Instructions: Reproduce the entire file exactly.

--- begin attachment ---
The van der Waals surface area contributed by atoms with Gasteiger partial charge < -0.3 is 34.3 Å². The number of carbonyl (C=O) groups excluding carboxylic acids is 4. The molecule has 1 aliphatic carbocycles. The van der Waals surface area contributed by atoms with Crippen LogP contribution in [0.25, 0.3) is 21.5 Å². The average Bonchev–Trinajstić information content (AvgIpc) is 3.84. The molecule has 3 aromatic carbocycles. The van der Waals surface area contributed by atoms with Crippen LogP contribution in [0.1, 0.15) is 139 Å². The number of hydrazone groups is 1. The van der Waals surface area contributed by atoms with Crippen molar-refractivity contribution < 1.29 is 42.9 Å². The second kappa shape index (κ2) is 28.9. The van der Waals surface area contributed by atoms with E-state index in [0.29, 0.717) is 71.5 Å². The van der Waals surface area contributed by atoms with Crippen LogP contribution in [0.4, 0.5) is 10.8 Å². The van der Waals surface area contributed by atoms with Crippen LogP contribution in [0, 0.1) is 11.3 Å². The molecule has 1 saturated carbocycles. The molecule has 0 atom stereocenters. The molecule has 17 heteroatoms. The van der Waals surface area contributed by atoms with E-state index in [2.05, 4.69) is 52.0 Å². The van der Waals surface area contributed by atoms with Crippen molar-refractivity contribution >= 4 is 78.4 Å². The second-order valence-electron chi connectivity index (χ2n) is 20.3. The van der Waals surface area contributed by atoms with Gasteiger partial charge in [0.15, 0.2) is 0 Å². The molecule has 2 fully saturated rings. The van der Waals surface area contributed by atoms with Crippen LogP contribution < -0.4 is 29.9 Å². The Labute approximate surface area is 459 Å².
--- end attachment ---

The van der Waals surface area contributed by atoms with Gasteiger partial charge < -0.3 is 34.3 Å². The number of carbonyl (C=O) groups excluding carboxylic acids is 4. The molecule has 1 aliphatic carbocycles. The van der Waals surface area contributed by atoms with Crippen LogP contribution in [0.25, 0.3) is 21.5 Å². The average Bonchev–Trinajstić information content (AvgIpc) is 3.84. The molecule has 3 aromatic carbocycles. The van der Waals surface area contributed by atoms with Crippen LogP contribution in [0.1, 0.15) is 139 Å². The number of hydrazone groups is 1. The van der Waals surface area contributed by atoms with Crippen molar-refractivity contribution < 1.29 is 42.9 Å². The second kappa shape index (κ2) is 28.9. The van der Waals surface area contributed by atoms with E-state index in [0.29, 0.717) is 71.5 Å². The van der Waals surface area contributed by atoms with Crippen LogP contribution in [0.4, 0.5) is 10.8 Å². The van der Waals surface area contributed by atoms with Crippen LogP contribution in [0, 0.1) is 11.3 Å². The molecule has 1 saturated carbocycles. The molecule has 0 atom stereocenters. The molecule has 17 heteroatoms. The van der Waals surface area contributed by atoms with E-state index in [2.05, 4.69) is 52.0 Å². The van der Waals surface area contributed by atoms with Crippen molar-refractivity contribution >= 4 is 78.4 Å². The second-order valence-electron chi connectivity index (χ2n) is 20.3. The van der Waals surface area contributed by atoms with Gasteiger partial charge in [0.15, 0.2) is 0 Å². The molecule has 2 fully saturated rings. The van der Waals surface area contributed by atoms with Crippen LogP contribution < -0.4 is 29.9 Å². The Labute approximate surface area is 459 Å².